Saturday, August 02, 2014

Hot Town, Summer in the City

A very brief review of the year in photos (mostly from the hospital).



Winter's Snopacalypse.


Summer (Not in the hospital, obviously).

July has come and gone in the blink of an eye, much like the first year of residency.  I cannot believe how time has marched. Some days were eternities, others were milliseconds. Time is elastic.

I'm sitting alone in the resident room at the hospital, covering the service, staring at the sunny outside, watching pigeons stroll by the window and check me out.  Somewhere in Seattle, Winning Run and kiddo are playing outside getting ready for the audible assault of the Seafair Airshow's Blue Angels. I'm typing this and hoping for a quiet afternoon which, by simply typing that phrase (or even thinking it), is unlikely.

So, the calendar has ticked over and I'm now in the second year of residency.  I've been through the gauntlet of intern year's ridiculous inpatient schedule.  I've wandered like a zombie through the hospital halls, exhausted, hungry, wasting away, doing my best to keep it together and earn the confidence of those around me.  On some days, this work (like any) can seem so effortless, so second nature; on others, however, every moment seems foreign, terrifying, unfamiliar.

I'm still trying to process the year, still battling against the fatigue that has accumulated, still trying to scrape the bottom of the barrel in order to offer up something of myself when I make it home. A colleague and I were talking about whether we'd do this over again knowing what we now know and I'm uncertain of my answer but am leaning toward "Hell no."  

One thing's for sure, though, I can endure. Hell, I have endured and, perhaps, maybe even thrived. This experience of being a doc is unparalleled. I have the honor of seeing so much that many folks can't even imagine. In some ways, there's the hook that keeps you coming back.  "First one's free, kid."

Two months of inpatient family medicine, two months of inpatient internal medicine, one month of inpatient obstetrics, one month of inpatient pediatrics, one month of emergency medicine: these things add up! I'm happy to have them in the rearview and happier still to be more comfortable in hairy situations. I do, however, look forward to more time in the outpatient world, in my clinic, and, of course, with Winning Run and kiddo who will be three (!!!) in a few months.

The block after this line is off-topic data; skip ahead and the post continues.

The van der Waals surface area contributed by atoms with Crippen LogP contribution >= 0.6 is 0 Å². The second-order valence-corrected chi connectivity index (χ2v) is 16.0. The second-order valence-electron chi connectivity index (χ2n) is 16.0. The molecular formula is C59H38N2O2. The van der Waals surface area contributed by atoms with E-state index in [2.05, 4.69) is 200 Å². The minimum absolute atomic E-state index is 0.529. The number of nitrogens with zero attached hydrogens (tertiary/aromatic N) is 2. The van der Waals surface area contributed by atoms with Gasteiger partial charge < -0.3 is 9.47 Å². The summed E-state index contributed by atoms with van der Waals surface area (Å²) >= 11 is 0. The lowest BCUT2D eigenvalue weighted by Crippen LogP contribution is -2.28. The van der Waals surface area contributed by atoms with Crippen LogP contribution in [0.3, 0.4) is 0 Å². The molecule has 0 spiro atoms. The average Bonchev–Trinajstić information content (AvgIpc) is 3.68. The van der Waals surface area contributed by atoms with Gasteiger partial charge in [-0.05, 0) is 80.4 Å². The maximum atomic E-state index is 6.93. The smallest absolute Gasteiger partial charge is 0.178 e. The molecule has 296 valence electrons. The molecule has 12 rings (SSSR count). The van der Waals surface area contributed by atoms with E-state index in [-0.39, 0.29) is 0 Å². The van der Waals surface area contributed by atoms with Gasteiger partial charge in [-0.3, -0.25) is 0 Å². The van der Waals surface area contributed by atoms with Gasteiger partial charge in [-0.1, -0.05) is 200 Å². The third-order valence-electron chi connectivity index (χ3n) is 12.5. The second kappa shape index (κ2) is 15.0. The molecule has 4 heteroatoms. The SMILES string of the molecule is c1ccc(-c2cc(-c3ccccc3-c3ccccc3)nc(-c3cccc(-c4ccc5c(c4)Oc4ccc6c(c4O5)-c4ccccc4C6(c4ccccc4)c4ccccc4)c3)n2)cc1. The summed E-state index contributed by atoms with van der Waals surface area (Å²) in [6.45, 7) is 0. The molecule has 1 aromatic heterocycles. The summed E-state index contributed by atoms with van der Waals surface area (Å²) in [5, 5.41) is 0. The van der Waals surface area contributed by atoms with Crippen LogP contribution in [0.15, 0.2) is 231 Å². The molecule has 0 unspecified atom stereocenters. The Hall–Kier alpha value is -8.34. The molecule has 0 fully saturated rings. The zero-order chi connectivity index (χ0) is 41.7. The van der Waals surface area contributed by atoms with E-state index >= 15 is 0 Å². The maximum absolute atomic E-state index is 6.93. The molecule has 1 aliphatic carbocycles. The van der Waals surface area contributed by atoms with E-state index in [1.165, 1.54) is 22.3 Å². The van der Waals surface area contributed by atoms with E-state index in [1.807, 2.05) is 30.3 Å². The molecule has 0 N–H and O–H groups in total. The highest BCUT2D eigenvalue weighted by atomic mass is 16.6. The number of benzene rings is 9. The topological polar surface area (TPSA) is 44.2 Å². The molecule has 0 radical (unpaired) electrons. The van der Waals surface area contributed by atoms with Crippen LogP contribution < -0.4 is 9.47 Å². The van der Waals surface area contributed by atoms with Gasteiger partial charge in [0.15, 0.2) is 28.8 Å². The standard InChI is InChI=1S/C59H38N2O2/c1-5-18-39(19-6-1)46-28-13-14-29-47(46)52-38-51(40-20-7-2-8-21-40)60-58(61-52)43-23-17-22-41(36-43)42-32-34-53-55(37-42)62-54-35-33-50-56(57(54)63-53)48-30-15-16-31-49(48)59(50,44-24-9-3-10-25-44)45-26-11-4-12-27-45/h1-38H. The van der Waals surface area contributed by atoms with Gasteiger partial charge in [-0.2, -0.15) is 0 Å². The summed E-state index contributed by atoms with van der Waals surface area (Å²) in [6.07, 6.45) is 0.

March on, time, march on.

Wednesday, February 05, 2014

Snopacalypse 2014

Obviously, I'm no longer in the southeast.  As a result, I've missed the most recent snowpacalypse that laid waste to traffic in GA.  Seems that friends and family from Atlanta all have horror stories of how bad everything was.  Glad I didn't have to be a part of it.

My folks let me know that they had broken out the snowshoes and decided to traipse around.  Although I'm not sure that less than 3 inches of snow really qualifies as an adequate base for using said snowshoes, they had a good time.  At the risk of alienating them (or angering them), I received the following image from their jaunt and thought I'd share.

I've never been snowshoeing and don't claim to be an expert but something seems a little odd about the photo.  Mom might be doing it wrong.

Wait, It's February?

Unbelievably, it's February.  I'm on the downhill side of my black weekend (where you are on call on a Saturday and need to work post-call on Sunday) and am looking forward to having a day off on Saturday, two more days of work and then 24 hours off! I've been at it for two straight months; first, on an internal medicine service and, now, on an inpatient family medicine service. Up at 4:30, in by 5:45, rounding by 7:30, home in the late PM. Wash. Rinse. Repeat. Day. After day. After. Day. Sick patients in, get them better, they come back. Rewarded for efficient work with more work.  

Again, my main advice is never do heroin.  And don't have the shitty misfortune to have a severe mental illness because you'll be marginalized to the edges of society, fail to make good decisions about your health care, will fail to consistently take your medication, will be victim to your mental illness which will lead you ultimately to heroin which, once more, you should never, ever, ever do.

I. Am. So. Tired.

Speaking of not doing heroin:  PSH, RIP.  My money has it that last words were "I'm a *** idiot."